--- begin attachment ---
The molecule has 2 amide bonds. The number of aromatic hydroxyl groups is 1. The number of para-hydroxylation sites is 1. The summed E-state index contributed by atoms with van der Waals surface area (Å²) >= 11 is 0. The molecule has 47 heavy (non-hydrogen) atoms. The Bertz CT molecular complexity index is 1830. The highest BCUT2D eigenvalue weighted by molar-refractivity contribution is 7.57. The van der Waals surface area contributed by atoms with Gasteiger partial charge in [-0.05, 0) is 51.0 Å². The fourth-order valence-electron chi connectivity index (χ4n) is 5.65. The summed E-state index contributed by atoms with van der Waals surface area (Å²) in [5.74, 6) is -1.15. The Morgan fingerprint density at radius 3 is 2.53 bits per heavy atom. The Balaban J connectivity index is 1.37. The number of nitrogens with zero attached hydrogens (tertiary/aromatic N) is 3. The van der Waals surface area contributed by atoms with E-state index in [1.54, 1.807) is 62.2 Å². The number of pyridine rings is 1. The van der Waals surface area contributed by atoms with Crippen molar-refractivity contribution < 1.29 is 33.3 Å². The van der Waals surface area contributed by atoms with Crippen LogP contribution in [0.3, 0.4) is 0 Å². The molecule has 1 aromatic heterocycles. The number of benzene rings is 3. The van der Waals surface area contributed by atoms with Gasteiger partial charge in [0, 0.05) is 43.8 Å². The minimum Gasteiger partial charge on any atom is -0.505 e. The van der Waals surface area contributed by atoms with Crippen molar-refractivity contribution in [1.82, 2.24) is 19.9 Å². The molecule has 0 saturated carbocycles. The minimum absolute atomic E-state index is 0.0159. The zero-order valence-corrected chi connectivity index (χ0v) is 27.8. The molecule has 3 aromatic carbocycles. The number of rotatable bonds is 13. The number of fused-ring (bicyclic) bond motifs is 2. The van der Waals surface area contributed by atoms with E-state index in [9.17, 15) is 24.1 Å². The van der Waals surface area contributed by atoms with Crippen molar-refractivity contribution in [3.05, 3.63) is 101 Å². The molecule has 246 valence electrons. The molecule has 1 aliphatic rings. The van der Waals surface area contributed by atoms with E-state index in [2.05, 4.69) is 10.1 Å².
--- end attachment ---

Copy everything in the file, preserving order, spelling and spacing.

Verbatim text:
The molecule has 2 amide bonds. The number of aromatic hydroxyl groups is 1. The number of para-hydroxylation sites is 1. The summed E-state index contributed by atoms with van der Waals surface area (Å²) >= 11 is 0. The molecule has 47 heavy (non-hydrogen) atoms. The Bertz CT molecular complexity index is 1830. The highest BCUT2D eigenvalue weighted by molar-refractivity contribution is 7.57. The van der Waals surface area contributed by atoms with Gasteiger partial charge in [-0.05, 0) is 51.0 Å². The fourth-order valence-electron chi connectivity index (χ4n) is 5.65. The summed E-state index contributed by atoms with van der Waals surface area (Å²) in [5.74, 6) is -1.15. The Morgan fingerprint density at radius 3 is 2.53 bits per heavy atom. The Balaban J connectivity index is 1.37. The number of nitrogens with zero attached hydrogens (tertiary/aromatic N) is 3. The van der Waals surface area contributed by atoms with E-state index in [1.54, 1.807) is 62.2 Å². The number of pyridine rings is 1. The van der Waals surface area contributed by atoms with Crippen molar-refractivity contribution < 1.29 is 33.3 Å². The van der Waals surface area contributed by atoms with Crippen LogP contribution in [0.3, 0.4) is 0 Å². The molecule has 1 aromatic heterocycles. The number of benzene rings is 3. The van der Waals surface area contributed by atoms with Gasteiger partial charge in [0, 0.05) is 43.8 Å². The minimum Gasteiger partial charge on any atom is -0.505 e. The van der Waals surface area contributed by atoms with Crippen molar-refractivity contribution in [1.82, 2.24) is 19.9 Å². The molecule has 0 saturated carbocycles. The minimum absolute atomic E-state index is 0.0159. The zero-order valence-corrected chi connectivity index (χ0v) is 27.8. The molecule has 3 aromatic carbocycles. The number of rotatable bonds is 13. The number of fused-ring (bicyclic) bond motifs is 2. The van der Waals surface area contributed by atoms with E-state index in [9.17, 15) is 24.1 Å². The van der Waals surface area contributed by atoms with Crippen molar-refractivity contribution in [3.05, 3.63) is 101 Å². The molecule has 246 valence electrons. The molecule has 1 aliphatic rings. The van der Waals surface area contributed by atoms with E-state index in [2.05, 4.69) is 10.1 Å².